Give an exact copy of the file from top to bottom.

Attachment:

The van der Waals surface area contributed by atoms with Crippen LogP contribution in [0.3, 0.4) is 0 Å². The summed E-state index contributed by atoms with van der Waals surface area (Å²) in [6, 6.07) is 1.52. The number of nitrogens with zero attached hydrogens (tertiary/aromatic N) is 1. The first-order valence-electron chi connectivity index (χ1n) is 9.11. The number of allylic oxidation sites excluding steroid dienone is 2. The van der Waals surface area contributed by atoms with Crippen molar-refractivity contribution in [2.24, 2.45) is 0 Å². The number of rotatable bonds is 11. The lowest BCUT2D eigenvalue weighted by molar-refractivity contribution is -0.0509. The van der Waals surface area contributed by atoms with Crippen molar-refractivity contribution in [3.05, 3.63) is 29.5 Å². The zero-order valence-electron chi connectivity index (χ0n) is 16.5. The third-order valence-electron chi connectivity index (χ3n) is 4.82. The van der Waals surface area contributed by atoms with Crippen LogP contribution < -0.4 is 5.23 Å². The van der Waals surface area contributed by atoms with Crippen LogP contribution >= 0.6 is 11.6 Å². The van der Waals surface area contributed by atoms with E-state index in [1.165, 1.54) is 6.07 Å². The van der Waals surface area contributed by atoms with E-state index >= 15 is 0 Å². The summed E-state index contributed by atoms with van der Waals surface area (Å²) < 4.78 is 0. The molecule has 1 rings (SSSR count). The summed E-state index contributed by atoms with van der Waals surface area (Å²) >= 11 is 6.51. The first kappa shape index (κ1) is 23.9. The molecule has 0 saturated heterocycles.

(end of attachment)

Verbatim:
The van der Waals surface area contributed by atoms with Crippen LogP contribution in [0.3, 0.4) is 0 Å². The summed E-state index contributed by atoms with van der Waals surface area (Å²) in [6, 6.07) is 1.52. The number of nitrogens with zero attached hydrogens (tertiary/aromatic N) is 1. The first-order valence-electron chi connectivity index (χ1n) is 9.11. The number of allylic oxidation sites excluding steroid dienone is 2. The van der Waals surface area contributed by atoms with Crippen molar-refractivity contribution in [2.24, 2.45) is 0 Å². The number of rotatable bonds is 11. The lowest BCUT2D eigenvalue weighted by molar-refractivity contribution is -0.0509. The van der Waals surface area contributed by atoms with Crippen molar-refractivity contribution in [3.05, 3.63) is 29.5 Å². The zero-order valence-electron chi connectivity index (χ0n) is 16.5. The third-order valence-electron chi connectivity index (χ3n) is 4.82. The van der Waals surface area contributed by atoms with Crippen LogP contribution < -0.4 is 5.23 Å². The van der Waals surface area contributed by atoms with Crippen LogP contribution >= 0.6 is 11.6 Å². The van der Waals surface area contributed by atoms with E-state index in [1.165, 1.54) is 6.07 Å². The van der Waals surface area contributed by atoms with E-state index >= 15 is 0 Å². The summed E-state index contributed by atoms with van der Waals surface area (Å²) < 4.78 is 0. The molecule has 1 rings (SSSR count). The summed E-state index contributed by atoms with van der Waals surface area (Å²) >= 11 is 6.51. The first kappa shape index (κ1) is 23.9. The molecule has 0 saturated heterocycles.